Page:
Pfizer gets EU approval for neurodegenerative disease drug
The European Commission (EC) has approved a new Pfizer drug for the treatment of transthyretin familial amyloid polyneuropathy (TTR-FAP), a rare and fatal neurodegenerative disease affecting around 8,000 people worldwide.
Vyndaqel (tafamidis; formerly Fx-1006A) becomes the first treatment approved anywhere in the world to treat the disease. The condition is characterised by deposits of amyloid fibrils in nerves and organs, typically the heart and kidneys, impairing their function.
The disease usually begins in an individual’s third or fourth decade and the outcome is invariably progressive and fatal, with liver transplantation currently the only disease-modifying treatment available to patients.
“Today marks a real breakthrough for patients in the EU living with TTR-FAP,” said Yvonne Greenstreet, senior vice president and head of the Medicines Development Group at Pfizer’s Specialty Care Business Unit. “This community urgently needs an effective therapy.”
In trials, Vyndaqel delayed peripheral neurologic impairment and reduced progressive loss of neurological and motor function by 51 to 81 per cent compared to placebo, with accompanying increases in nutritional status and body mass index.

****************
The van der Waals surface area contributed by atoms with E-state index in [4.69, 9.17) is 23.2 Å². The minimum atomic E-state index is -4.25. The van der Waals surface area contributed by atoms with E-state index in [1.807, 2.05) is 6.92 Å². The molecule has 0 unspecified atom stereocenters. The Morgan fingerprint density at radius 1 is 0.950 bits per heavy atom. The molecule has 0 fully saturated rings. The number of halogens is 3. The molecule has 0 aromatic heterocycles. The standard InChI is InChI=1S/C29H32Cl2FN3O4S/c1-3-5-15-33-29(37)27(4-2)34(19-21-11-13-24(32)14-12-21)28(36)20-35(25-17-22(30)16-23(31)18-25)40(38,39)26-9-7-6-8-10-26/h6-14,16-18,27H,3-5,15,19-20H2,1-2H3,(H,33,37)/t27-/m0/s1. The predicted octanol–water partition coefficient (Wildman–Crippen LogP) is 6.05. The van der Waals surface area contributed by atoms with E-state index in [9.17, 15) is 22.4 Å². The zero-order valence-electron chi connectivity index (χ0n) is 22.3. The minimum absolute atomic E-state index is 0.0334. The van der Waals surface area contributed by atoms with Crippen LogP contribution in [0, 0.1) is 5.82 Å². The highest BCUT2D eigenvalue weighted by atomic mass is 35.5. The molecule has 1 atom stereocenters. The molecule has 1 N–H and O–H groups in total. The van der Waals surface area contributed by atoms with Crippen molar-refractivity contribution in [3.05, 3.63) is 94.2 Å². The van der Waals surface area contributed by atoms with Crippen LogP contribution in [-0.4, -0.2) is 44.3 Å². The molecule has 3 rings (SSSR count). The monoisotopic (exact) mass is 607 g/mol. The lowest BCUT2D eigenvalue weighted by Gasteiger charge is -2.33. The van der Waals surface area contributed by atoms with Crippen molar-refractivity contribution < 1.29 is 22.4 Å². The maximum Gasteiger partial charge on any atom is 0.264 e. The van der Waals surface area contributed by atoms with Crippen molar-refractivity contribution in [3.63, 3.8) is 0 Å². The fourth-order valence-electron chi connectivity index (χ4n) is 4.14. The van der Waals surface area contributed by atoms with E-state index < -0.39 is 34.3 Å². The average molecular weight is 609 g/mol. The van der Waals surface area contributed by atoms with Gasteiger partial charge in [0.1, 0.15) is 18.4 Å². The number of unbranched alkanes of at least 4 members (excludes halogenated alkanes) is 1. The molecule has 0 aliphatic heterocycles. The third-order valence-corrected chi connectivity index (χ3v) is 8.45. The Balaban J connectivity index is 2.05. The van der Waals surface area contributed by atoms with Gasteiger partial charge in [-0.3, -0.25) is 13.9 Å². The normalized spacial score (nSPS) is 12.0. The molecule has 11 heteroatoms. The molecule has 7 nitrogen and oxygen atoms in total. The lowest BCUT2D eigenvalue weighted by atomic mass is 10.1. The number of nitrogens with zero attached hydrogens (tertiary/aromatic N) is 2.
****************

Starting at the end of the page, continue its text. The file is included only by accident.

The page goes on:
Vyndaqel is a disease-modifying agent that stabilises the TTR protein, preventing the dissociation of the usual tetramer structure into monomers, and as a result blocking amyloid fibril formation. The compound was originally discovered by FoldRx Pharmaceuticals, which was acquired by Pfizer in 2010 and now operates as a wholly-owned subsidiary.
Pfizer said it hopes to make Vyndaqel available to patients in Europe early next year. US patients will have to wait for access to the drug, however, as early this year the US Food and Drug Administration (FDA) refused to accept its marketing application, saying it needed additional data.
Pfizer said at the time it would be able to supply the required information without having to conduct any additional preclinical or clinical studies. The treatment has orphan drug designation in both the EU and US.